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Neuroscience. 2002;115(2):547-58.

Estrogen replacement improves spatial reference memory and increases hippocampal synaptophysin in aged female mice.

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Department of Psychology, Yale University, P.O. Box 208205, New Haven, CT 06520, USA.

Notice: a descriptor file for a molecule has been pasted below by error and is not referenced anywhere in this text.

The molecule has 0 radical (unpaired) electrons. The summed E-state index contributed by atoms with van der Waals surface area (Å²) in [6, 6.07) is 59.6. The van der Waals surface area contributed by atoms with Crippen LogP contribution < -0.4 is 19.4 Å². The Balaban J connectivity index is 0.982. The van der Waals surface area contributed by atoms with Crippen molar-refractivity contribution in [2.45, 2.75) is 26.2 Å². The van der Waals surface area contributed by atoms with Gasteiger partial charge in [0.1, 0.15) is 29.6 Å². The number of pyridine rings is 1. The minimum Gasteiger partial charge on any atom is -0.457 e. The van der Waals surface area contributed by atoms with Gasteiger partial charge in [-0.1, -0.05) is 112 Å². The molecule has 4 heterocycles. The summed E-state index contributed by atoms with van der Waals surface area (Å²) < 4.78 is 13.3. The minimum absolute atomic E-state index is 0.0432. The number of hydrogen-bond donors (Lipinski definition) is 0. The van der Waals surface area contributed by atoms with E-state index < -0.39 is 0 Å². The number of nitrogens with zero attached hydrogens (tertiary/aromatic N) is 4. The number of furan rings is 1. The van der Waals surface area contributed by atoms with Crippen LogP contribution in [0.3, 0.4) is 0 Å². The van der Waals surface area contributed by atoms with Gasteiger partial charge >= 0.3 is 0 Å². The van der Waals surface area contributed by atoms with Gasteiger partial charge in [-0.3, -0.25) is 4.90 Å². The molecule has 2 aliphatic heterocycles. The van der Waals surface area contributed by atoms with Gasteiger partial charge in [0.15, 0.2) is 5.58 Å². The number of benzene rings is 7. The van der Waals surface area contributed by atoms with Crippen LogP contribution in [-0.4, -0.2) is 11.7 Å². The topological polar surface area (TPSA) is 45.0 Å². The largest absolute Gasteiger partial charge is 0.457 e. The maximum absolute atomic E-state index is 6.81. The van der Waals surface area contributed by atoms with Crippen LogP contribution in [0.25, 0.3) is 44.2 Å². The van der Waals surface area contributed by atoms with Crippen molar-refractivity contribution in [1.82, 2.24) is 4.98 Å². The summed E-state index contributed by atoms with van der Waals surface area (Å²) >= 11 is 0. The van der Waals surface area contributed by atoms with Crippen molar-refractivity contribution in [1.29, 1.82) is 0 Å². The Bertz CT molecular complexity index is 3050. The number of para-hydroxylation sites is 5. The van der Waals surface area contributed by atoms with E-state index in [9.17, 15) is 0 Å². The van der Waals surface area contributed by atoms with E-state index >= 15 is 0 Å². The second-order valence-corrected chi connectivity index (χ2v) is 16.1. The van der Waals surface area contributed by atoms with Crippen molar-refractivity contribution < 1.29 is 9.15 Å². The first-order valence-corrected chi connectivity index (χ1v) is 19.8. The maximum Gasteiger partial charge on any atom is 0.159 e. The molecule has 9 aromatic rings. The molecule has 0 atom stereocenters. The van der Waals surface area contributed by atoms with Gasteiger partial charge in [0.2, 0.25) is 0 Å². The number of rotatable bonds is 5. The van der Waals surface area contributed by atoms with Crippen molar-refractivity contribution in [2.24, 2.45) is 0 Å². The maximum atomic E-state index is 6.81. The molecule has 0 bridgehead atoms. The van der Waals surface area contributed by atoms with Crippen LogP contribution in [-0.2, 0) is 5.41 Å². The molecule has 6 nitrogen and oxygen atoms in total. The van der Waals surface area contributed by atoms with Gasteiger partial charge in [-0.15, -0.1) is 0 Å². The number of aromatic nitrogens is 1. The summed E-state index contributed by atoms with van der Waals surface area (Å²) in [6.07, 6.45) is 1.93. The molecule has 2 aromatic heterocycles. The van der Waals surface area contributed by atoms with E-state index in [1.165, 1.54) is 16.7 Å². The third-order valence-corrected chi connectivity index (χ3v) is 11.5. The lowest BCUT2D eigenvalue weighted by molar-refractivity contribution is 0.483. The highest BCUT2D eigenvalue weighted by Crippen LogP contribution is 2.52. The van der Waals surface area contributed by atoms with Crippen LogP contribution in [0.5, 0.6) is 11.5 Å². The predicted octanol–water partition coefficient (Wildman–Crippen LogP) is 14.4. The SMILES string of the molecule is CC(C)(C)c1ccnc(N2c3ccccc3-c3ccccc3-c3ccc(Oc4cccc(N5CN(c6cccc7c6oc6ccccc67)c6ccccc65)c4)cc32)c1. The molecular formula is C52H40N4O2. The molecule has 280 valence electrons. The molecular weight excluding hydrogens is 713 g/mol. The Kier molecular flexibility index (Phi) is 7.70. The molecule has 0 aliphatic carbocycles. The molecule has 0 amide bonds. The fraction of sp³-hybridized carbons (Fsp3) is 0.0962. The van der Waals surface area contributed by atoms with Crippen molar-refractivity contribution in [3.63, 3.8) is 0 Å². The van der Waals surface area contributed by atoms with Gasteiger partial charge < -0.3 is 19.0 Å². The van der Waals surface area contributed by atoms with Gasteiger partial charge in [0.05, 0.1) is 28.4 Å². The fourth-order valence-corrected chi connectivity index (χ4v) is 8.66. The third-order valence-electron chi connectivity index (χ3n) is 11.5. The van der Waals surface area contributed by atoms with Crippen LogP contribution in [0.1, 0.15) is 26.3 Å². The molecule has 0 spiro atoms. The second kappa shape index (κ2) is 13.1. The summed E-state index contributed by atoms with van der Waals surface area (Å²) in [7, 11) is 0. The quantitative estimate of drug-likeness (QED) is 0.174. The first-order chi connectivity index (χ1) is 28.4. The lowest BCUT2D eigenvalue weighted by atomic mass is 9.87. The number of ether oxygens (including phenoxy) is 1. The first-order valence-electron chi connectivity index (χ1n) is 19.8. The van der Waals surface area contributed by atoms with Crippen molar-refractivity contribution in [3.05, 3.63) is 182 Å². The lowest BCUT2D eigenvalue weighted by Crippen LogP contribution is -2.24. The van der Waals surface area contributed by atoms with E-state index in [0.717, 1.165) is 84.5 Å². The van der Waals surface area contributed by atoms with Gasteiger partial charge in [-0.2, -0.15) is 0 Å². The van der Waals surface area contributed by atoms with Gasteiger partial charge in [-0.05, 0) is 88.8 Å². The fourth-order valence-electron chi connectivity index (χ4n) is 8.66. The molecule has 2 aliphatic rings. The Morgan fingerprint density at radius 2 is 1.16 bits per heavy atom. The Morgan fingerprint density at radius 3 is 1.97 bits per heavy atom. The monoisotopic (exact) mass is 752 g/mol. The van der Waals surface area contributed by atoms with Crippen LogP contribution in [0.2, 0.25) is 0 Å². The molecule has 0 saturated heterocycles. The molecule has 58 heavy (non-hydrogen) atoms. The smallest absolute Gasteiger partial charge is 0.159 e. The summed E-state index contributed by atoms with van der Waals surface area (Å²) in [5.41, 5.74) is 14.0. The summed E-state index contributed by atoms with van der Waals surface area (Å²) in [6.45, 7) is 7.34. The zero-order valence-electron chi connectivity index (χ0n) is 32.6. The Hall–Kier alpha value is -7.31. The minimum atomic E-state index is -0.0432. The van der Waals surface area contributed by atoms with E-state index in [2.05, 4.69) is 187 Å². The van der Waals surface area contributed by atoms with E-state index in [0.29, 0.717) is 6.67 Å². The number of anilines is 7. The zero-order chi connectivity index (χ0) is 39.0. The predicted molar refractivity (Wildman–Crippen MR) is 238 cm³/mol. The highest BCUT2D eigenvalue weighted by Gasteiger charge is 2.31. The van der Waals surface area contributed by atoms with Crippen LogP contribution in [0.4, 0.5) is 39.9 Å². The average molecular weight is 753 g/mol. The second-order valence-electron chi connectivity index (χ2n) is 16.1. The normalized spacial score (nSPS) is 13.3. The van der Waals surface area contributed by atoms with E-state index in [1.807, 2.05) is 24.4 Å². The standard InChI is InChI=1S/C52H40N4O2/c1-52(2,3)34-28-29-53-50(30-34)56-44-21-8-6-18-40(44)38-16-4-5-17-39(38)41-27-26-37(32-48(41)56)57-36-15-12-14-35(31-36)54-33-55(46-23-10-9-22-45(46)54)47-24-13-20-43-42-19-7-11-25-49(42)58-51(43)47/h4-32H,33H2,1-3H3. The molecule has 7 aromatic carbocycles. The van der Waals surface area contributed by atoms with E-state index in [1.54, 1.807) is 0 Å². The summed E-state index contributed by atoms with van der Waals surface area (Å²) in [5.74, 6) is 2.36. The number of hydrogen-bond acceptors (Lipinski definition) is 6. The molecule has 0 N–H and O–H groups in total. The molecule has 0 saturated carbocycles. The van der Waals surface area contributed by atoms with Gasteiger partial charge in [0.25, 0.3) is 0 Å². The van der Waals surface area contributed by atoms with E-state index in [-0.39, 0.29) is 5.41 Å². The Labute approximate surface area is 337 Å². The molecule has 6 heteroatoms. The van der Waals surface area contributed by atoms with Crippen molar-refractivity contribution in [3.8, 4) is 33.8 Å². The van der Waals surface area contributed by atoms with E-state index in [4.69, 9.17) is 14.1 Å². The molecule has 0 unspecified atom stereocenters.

Estrogen deficiency during menopause is often associated with memory dysfunction. However, inconsistencies regarding the ability of estrogen to improve memory in menopausal women highlight the need to evaluate, in a controlled animal model, the potential for estrogen to alleviate age-related mnemonic decline. The current study tested whether estrogen could ameliorate spatial reference memory decline in aged female mice. At the conclusion of testing, levels of the presynaptic protein synaptophysin, and activities of the synthetic enzymes for acetylcholine and GABA, were measured in the hippocampus and neocortex. Aged (27-28-month-old) female C57BL/6 mice were given daily subcutaneous injections of 1 microg or 5 microg of beta-estradiol-3-benzoate dissolved in sesame oil. Control mice received daily injections of sesame oil or no injections. Estradiol treatment began 5 days prior to behavioral testing and continued throughout testing. Spatial and non-spatial memory were assessed in the Morris water maze. The 5 microg dose of estradiol significantly improved spatial learning and memory in aged females. The performance of 5 microg females improved significantly more rapidly than that of control females; estradiol-treated females performed at asymptotic levels by session 2. Furthermore, 5 microg females exhibited a more robust spatial bias than controls during probe trials. In contrast, 1 microg of estradiol did not improve spatial task performance. Neither dose affected performance of the non-spatial task. In the hippocampus, synaptophysin was increased in 5 microg females relative to controls. Estrogen did not affect enzyme activities in either brain region. This study is the first to examine the effects of estrogen replacement on spatial reference memory and synaptophysin expression in aged post-estropausal female rodents. The results suggest that: (1) estrogen can profoundly improve spatial reference memory in aged females, and (2) this improvement may be related to increased hippocampal synaptic plasticity, but not modulation of the synthetic enzymes for acetylcholine and GABA.

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